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Snapchat Takes The West Bank: Why It Was So Important To Go Live

Snapchat live stories have easily become everyone's favorite addition to the app.

The live stories offer Shapchat's users the chance to get a glimpse of what a typical day looks like for people all around the world.

One day, you could be walking down the red carpet with A-list celebrities at the Met, and the next, you're marching along protesters in Ferguson, MI.

Through 10-second photos and video clips, we can view life through another person's smartphone, travel to places we've never imagined and meet people we would never normally meet.

Since the launch of this feature, the Live stories have been relatively uncontroversial. (Although, Riyadh Live did get a few gasps because apparently swimming with lions is the norm there.)

A few days ago, the Tel Aviv story went live exactly one year after the destruction of Gaza. The attack left over 2,200 Palestinians civilians dead and 1,400 children orphaned by the end of the 51-day massacre.

It was, indeed, a very poor choice of timing by the Snapchat headquarters.

Waking up to this story one year after the attack was like a slap on the face to every Palestinian across the world. It hurt, and that pain only fueled the need to get our story heard even more.

The Tel Aviv story flaunted beach goers at the Dead Sea and markets stocked with an array of goods, but there was not one Palestinian.

Social media users did not take kindly to Snapchat's ignorant move. There are two sides to each story, and the West Bank needed theirs seen and heard, too.

The hashtags #GazaLive and #PalestineLive quickly took over Twitter, Facebook and Instragram. The Snapchat support page was flooded with requests to get Gaza Live.

And within 24 hours, Snapchat obliged, letting users know the West Bank story would have the chance to be heard.

For these people, it was a small victory.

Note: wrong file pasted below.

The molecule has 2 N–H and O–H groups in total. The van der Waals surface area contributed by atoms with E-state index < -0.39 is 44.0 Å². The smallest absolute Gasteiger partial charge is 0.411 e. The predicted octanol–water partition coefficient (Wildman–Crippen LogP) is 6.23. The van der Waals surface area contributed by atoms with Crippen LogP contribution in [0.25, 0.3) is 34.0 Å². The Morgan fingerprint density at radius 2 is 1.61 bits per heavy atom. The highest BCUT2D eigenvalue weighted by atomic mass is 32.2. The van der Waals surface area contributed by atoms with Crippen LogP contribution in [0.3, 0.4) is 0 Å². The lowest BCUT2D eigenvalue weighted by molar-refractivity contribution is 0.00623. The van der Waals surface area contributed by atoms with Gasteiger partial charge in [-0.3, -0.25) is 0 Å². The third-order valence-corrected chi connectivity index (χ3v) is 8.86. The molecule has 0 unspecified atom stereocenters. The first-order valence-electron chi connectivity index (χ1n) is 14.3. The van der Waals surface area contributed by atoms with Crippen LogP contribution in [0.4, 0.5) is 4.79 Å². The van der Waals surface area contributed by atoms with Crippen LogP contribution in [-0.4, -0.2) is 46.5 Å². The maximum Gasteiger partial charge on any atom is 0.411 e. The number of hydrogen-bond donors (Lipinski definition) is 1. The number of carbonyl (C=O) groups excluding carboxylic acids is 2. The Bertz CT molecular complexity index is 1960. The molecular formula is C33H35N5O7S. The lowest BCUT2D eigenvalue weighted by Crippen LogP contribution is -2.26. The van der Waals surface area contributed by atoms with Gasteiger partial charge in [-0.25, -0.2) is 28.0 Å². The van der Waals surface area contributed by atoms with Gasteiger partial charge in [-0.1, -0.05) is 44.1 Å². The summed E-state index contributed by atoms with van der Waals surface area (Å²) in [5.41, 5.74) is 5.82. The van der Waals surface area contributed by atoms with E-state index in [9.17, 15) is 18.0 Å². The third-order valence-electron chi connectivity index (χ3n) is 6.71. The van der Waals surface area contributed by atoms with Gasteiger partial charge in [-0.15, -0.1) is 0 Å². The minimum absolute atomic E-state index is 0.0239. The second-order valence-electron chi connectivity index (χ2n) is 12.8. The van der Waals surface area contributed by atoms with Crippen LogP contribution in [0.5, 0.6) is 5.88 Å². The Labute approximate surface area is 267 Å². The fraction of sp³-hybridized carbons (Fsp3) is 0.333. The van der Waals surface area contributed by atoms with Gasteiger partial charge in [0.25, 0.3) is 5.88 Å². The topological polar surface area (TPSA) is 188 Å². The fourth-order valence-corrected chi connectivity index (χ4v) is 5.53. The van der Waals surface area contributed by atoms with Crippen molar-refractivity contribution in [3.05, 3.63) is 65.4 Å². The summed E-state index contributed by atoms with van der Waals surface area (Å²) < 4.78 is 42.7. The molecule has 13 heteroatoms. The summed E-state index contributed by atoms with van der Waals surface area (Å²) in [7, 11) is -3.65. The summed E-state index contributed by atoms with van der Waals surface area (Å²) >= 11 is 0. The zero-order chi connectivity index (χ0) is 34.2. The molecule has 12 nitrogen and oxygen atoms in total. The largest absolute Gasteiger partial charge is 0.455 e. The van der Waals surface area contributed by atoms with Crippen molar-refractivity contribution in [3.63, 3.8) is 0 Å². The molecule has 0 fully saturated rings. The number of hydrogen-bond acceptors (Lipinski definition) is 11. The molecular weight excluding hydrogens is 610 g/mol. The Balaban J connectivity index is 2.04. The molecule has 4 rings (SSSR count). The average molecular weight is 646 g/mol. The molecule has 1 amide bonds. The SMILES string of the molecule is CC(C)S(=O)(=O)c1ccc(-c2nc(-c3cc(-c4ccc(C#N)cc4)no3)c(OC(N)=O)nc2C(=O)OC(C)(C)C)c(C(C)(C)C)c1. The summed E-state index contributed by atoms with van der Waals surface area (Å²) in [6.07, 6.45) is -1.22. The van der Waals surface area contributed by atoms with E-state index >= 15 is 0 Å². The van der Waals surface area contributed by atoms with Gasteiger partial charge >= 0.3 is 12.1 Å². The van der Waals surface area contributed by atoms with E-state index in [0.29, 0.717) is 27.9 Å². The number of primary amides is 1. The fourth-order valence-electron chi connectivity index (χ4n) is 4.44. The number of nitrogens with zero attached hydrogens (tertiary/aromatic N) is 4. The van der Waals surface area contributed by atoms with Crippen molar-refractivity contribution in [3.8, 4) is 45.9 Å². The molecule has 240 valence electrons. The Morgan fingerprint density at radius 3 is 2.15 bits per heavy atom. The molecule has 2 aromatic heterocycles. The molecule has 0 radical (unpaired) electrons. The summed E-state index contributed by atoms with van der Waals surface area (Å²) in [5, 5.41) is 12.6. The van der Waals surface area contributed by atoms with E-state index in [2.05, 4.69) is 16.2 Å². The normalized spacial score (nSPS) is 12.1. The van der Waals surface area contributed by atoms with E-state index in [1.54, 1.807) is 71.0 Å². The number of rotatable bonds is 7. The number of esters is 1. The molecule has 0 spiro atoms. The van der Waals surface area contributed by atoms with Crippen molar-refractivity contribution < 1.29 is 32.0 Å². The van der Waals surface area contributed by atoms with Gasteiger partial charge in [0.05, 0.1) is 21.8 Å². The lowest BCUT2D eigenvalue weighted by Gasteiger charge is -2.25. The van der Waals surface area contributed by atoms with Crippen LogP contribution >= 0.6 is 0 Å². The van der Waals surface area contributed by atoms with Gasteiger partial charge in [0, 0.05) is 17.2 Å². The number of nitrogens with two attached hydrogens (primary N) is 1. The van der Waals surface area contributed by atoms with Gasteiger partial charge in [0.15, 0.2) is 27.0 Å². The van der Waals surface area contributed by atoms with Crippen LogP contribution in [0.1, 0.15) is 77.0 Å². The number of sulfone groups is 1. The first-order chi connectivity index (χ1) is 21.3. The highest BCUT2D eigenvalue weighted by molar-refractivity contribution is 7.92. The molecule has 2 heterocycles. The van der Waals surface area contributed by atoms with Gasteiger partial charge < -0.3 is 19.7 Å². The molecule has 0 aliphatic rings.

Even though the stories do get filtered by some big shot at the Snapchat HQ, and a 24-hour live story feed did not truly show the world the real hardship of this country, I do believe it is better than nothing.

Palestinians flocked to the app to showcase what they believe makes the West Bank truly special: Ramallah's fruit market, Al-Hisbah, the art of fresh bread making, the traditional embroidered dresses (thobs), falafel in the making and, my all-time favorite, a Ramallah native joyously dancing and singing “Wein A Ramallah,” a classic hit.

The story also featured the apartheid wall that separates the West Bank from Israel and the settlements occupied by Israelis.

In 30 degrees Celsius (86 degrees Fahrenheit), Palestinians stand outside of the checkpoint between Bethlehem and Israel waiting to enter.

A group of kids kick around a ball in the Dheisheh Refugee Camp.

A pair of friends, one Israeli and the other Palestinian, compare their different identification cards.

For many, Palestine serves as a haven for radicals, but, hopefully, with the help of Snapchat, that perception can change.

I am happy the world and Snapchat's 30 million active users got to see a glimpse of life under occupation and the beauty of the Palestinian people because, for many, this might be the only chance they get.

If you don't want to wait around until Snapchat decides to go live again in the West Bank, a Palestinian native, Zalameh, uses social media on the daily to document everyday life and culture in the West Bank.

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Zaina Kahuk

Contributor

I tell stories, wanna hear one? Chicago.
I tell stories, wanna hear one? Chicago.

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